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Racing in the Heat: Proper Hydration

by Racer X Virtual Trainer

Part of proper hydration is staying cool before, during, and after riding.

Summertime is upon us and with that so is the heat and humidity. Personally, I enjoy the rising mercury and look forward to getting outdoors to ride and train. It never fails though; I always seem to forget how easy it is to become dehydrated in the hot sun. The first time I go out and ride in the heat, I always end up with the classic symptoms of dehydration; dry mouth, headache, fatigue and sometimes nausea. You see, I live in an area that is very cool in the winter and very hot in the summer. So when summer roles around, my body is not acclimated to the increased temperatures. It never fails, before the second lap my body feels as though it is going to ignite. If the same thing happens to you, it’s not your imagination. According to the American Council on Exercise, your body temperature can raise as much as 5 degrees F in the first 15 minutes of exercise. If you were to continue at that pace for very long, fatigue and heat exhaustion would no doubt take over. I lived in Florida for a few years and never seemed to have the same problems with adjusting to the heat. When you live in an area that is always hot and humid, you learn quickly and never forget how important proper hydration is.

What happens to me each summer is completely preventable. Drinking enough fluid, whether it is water or a sports drink is imperative for training and racing in hot weather. In order to maintain proper body temperature, bodily fluids must be replenished as they are lost. The amount of fluid that you loose training or racing depends on many factors including your individual fitness level, how well acclimated you are to the environment that you train or ride in, the type of clothing you wear and the intensity at which you train or ride. For motocross, almost all these factors are stacked against us, since races are held outdoors in the heat and humidity, riding gear is extremely hot, and we all understand how much energy is required to race. Undoubtedly the motocross athlete will lose a substantial amount of liquid in the form of sweat during a race.

Hydration is an important factor in optimizing your athletic performance both while training and on the bike. In motocross, we ride, race, and sometimes train in conditions of extreme heat and humidity which can rapidly lead to dehydration. Dehydration is very preventable and if not avoided will result in decreased performance. Something any racer never wants to hear. Those of us that train during the week and race on the weekends, from the weekend warrior to the competitive rider, cannot depend on thirst for fluid replacement. Chances are, by the time you actually feel thirsty, your body is well on its way to becoming severely dehydrated. The following section will provide tips on how to maintain proper hydration and to optimize performance even in the most extreme race conditions like those present at Loretta Lynns.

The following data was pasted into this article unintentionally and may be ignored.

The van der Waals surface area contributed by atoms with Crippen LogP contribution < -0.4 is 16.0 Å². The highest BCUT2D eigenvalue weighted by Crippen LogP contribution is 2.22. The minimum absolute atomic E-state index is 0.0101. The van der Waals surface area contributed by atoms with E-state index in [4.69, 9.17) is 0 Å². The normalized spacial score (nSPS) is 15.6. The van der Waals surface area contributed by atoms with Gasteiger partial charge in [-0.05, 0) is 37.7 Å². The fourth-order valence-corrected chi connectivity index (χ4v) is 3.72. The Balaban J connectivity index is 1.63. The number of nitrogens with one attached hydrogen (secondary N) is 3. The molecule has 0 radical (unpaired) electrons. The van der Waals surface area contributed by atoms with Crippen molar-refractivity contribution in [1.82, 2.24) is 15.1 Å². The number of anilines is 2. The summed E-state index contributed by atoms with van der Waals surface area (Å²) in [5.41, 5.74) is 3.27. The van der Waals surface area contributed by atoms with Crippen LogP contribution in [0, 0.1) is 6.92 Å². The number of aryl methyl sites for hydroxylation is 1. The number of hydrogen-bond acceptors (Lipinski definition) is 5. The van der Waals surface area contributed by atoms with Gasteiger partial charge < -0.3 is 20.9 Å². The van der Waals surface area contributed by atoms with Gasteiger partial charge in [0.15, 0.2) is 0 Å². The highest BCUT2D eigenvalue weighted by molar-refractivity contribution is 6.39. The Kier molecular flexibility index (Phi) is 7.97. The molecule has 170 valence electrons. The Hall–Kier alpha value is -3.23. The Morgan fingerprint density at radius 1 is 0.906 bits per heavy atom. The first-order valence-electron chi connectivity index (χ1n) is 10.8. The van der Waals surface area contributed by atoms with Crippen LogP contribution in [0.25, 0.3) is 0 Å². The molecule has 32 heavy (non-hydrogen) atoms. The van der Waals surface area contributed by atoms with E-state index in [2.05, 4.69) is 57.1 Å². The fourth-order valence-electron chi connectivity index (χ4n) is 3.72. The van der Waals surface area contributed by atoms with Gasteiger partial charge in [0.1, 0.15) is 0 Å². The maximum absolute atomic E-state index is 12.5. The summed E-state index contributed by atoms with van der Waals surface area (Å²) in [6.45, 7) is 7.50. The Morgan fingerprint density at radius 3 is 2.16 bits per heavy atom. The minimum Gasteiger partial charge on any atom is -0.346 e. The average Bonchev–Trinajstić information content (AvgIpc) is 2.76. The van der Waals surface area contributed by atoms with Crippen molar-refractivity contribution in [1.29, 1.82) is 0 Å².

• Start Hydrating Early. Drink 1-2 cups of water when you first get up in the morning. If you are addicted to coffee, try drinking one cup of water for every cup of coffee throughout the day.
  • Keep a bottle of water with you all day long. This is the beauty of bottled water. It may not be any different then tap water but it is way more portable.
  • Drink Before you get thirsty. Thirst is a sign that your body is already dehydrated.
  • Drink 2-2 ½ cups of liquid 1-2 hours before exercising and then another 1-2 cups 30 minutes before exercise.
  • Drink 1 cup of fluid every 15 minutes of exercise. Drinking while you race can be difficult, but a camel pack is a great way to get a sip on those long practice rides. Hydrating while you train should pose no problems once you get used to always having a bottle with you.
  • Replenish lost fluids. According to the American College of Sports Medicine (ACSM), you should consume 2 cups of fluid for every pound lost during exercise (Remember 8 ounces = 1 cup). To get an idea of just how much you need to drink, you should weigh yourself before and after you train or ride. Any weight decrease is probably due to water loss (sorry +35 guys, but you didn't just lose 2 pounds of body fat). If you lose 2 or more pounds during your workout you should drink 3 cups (24 oz.) of fluid for each pound lost.
  • Keep drinking even after your thirst is quenched. After exercise, it is more likely than not that you will be dehydrated to some extend.

How much salt do you actually need?